The Changing Climate For United States Law, David M. Driesen Jan 2007

The Changing Climate For United States Law, David M. Driesen

College of Law - Faculty Scholarship

Just a few years ago, the subject of American climate change law would not merit an article like this one, let alone the book that the American Bar Association has recently published on the subject. But the United States has changed, at least somewhat. At the moment, most important United States climate change law consists of state and local law, but there are signs that the federal government may create significant climate change law as well, at least after President Bush leaves office.

This article has two goals. The obvious one is simply to describe some of the American climate ...


A Tale Of Two Imperiled Rivers: Reflections From A Post-Katrina World, Sandra Zellmer Jan 2007

A Tale Of Two Imperiled Rivers: Reflections From A Post-Katrina World, Sandra Zellmer

College of Law, Faculty Publications

Hurricanes are a natural, predictable phenomenon, yet the Gulf Coast communities were devastated by the hurricanes of 2005. One year after Hurricane Katrina struck, the U.S. Army Corps of Engineers responded to a congressional request for an accounting by admitting culpability for the destruction of New Orleans. Its structural defenses failed not because Congress had authorized only moderate Category 3 protection, which in turn let floodwaters overtop the city's levees, but because levees and floodwalls simply collapsed. The so-called network of federal and local structures was a haphazard system in name only, where floodwalls and levees of varying ...


Adapting To Administrative Law's Erie Doctrine, Kathryn A. Watts Jan 2007

Adapting To Administrative Law's Erie Doctrine, Kathryn A. Watts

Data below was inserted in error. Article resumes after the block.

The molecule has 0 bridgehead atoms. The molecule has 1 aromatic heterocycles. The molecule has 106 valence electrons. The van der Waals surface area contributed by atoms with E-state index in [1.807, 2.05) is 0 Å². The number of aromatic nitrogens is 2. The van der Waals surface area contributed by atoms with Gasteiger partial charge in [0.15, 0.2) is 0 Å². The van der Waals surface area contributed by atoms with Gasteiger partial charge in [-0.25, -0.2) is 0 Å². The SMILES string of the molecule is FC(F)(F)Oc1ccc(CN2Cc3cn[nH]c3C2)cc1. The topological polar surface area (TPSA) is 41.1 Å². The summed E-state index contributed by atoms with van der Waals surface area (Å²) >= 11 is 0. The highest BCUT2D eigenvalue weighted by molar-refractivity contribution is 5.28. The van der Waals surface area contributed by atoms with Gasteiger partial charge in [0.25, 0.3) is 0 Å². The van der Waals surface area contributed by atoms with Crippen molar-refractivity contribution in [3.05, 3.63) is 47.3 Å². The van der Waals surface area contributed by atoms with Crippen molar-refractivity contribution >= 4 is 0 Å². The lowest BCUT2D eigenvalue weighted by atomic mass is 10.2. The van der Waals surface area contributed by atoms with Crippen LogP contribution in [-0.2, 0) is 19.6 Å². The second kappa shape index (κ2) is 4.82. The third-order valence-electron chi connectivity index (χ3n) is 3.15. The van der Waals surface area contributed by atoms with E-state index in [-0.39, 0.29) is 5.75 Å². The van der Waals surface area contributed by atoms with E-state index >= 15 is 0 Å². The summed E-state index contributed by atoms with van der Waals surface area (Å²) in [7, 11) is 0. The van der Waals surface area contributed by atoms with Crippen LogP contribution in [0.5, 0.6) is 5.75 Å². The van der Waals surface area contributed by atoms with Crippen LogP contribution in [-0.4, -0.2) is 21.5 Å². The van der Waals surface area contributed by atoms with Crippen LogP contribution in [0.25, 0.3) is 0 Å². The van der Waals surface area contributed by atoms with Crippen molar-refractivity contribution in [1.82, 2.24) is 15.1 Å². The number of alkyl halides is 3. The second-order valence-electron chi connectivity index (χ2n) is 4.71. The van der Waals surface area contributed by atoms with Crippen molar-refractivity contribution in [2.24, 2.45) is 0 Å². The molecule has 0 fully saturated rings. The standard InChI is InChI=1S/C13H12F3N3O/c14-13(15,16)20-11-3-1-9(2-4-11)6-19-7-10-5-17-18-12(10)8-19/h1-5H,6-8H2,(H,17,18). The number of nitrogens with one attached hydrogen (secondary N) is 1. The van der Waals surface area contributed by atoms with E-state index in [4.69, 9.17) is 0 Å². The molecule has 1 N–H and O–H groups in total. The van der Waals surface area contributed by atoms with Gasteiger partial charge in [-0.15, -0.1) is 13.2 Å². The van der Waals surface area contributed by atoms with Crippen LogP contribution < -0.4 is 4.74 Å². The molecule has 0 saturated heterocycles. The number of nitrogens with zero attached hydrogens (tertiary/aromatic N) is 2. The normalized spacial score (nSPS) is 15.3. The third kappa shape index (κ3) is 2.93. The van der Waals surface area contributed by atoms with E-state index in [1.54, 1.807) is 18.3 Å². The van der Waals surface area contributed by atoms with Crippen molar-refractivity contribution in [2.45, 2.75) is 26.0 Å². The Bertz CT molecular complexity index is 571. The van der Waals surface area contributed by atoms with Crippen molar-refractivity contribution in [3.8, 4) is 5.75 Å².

Articles

This Article looks to the federalism context and draws on the federal courts' experience adapting to the Court's landmark decision in Erie Railroad Company v. Tompkins. Much like Brand X, the Court's Erie decision, which commanded federal courts to apply state law in all cases not governed by positive federal law, significantly reduced the lawmaking power of the federal courts by putting the federal courts in the position of interpreting law that they cannot definitively construe. Although Erie seemed simple enough to adhere to when state law provided a clear answer, Erie posed a serious dilemma when federal ...


Devolution Of Implementing Policymaking In Network Governments, Charles H. Koch Jr. Jan 2007

Devolution Of Implementing Policymaking In Network Governments, Charles H. Koch Jr.

Faculty Publications

No abstract provided.


Welcome To Hazelton - Illegal Immigrants Beware, Karla M. Mckanders Jan 2007

Welcome To Hazelton - Illegal Immigrants Beware, Karla M. Mckanders

Vanderbilt Law School Faculty Publications

On July 13, 2006, the city of Hazleton made national news as the first municipality in the country to pass ordinances against illegal immigrants. The majority of municipal legislation that passed regulated the employment of undocumented workers. The ordinances resulted from municipal perceptions that the federal government has failed to enact and enforce comprehensive immigration legislation. Thereafter, several states and municipalities across the country passed ordinances against illegal immigration. Since then, the federal courts have been inundated with lawsuits challenging the validity of municipal ordinances.

This article delves into the profound impact that municipal ordinances that sanction businesses for employing ...